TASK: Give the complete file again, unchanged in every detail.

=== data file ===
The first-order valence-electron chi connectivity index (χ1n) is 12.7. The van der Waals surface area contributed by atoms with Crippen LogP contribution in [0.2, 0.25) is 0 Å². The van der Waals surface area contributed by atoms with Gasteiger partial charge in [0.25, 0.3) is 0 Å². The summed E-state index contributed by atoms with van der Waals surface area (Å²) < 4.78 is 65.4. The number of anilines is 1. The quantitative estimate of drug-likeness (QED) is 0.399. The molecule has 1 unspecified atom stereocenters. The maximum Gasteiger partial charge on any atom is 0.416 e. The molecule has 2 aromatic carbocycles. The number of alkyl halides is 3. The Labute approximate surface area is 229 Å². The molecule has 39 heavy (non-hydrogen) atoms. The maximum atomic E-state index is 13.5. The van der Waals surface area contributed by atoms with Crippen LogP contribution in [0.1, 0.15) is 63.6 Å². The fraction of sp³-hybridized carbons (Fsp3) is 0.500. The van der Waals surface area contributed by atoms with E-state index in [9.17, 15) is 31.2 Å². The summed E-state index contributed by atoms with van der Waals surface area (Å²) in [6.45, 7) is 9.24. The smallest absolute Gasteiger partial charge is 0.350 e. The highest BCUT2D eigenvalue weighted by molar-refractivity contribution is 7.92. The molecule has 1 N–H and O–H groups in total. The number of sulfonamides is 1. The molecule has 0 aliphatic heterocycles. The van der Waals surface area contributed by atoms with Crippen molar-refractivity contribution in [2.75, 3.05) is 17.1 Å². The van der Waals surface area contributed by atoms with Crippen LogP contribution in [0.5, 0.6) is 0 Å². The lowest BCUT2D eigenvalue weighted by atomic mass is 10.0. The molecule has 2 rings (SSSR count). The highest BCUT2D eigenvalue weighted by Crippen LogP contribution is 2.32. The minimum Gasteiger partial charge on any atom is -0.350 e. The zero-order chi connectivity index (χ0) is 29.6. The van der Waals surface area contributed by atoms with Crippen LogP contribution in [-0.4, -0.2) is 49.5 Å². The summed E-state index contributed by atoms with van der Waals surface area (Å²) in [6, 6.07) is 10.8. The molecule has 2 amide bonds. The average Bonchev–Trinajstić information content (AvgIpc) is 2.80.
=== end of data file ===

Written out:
The first-order valence-electron chi connectivity index (χ1n) is 12.7. The van der Waals surface area contributed by atoms with Crippen LogP contribution in [0.2, 0.25) is 0 Å². The van der Waals surface area contributed by atoms with Gasteiger partial charge in [0.25, 0.3) is 0 Å². The summed E-state index contributed by atoms with van der Waals surface area (Å²) < 4.78 is 65.4. The number of anilines is 1. The quantitative estimate of drug-likeness (QED) is 0.399. The molecule has 1 unspecified atom stereocenters. The maximum Gasteiger partial charge on any atom is 0.416 e. The molecule has 2 aromatic carbocycles. The number of alkyl halides is 3. The Labute approximate surface area is 229 Å². The molecule has 39 heavy (non-hydrogen) atoms. The maximum atomic E-state index is 13.5. The van der Waals surface area contributed by atoms with Crippen LogP contribution in [0.1, 0.15) is 63.6 Å². The fraction of sp³-hybridized carbons (Fsp3) is 0.500. The van der Waals surface area contributed by atoms with E-state index in [9.17, 15) is 31.2 Å². The summed E-state index contributed by atoms with van der Waals surface area (Å²) in [6.45, 7) is 9.24. The smallest absolute Gasteiger partial charge is 0.350 e. The highest BCUT2D eigenvalue weighted by molar-refractivity contribution is 7.92. The molecule has 1 N–H and O–H groups in total. The number of sulfonamides is 1. The molecule has 0 aliphatic heterocycles. The van der Waals surface area contributed by atoms with Crippen molar-refractivity contribution in [2.75, 3.05) is 17.1 Å². The van der Waals surface area contributed by atoms with Crippen LogP contribution in [0.5, 0.6) is 0 Å². The lowest BCUT2D eigenvalue weighted by atomic mass is 10.0. The molecule has 2 rings (SSSR count). The highest BCUT2D eigenvalue weighted by Crippen LogP contribution is 2.32. The minimum Gasteiger partial charge on any atom is -0.350 e. The zero-order chi connectivity index (χ0) is 29.6. The van der Waals surface area contributed by atoms with Crippen LogP contribution in [-0.4, -0.2) is 49.5 Å². The summed E-state index contributed by atoms with van der Waals surface area (Å²) in [6, 6.07) is 10.8. The molecule has 2 amide bonds. The average Bonchev–Trinajstić information content (AvgIpc) is 2.80.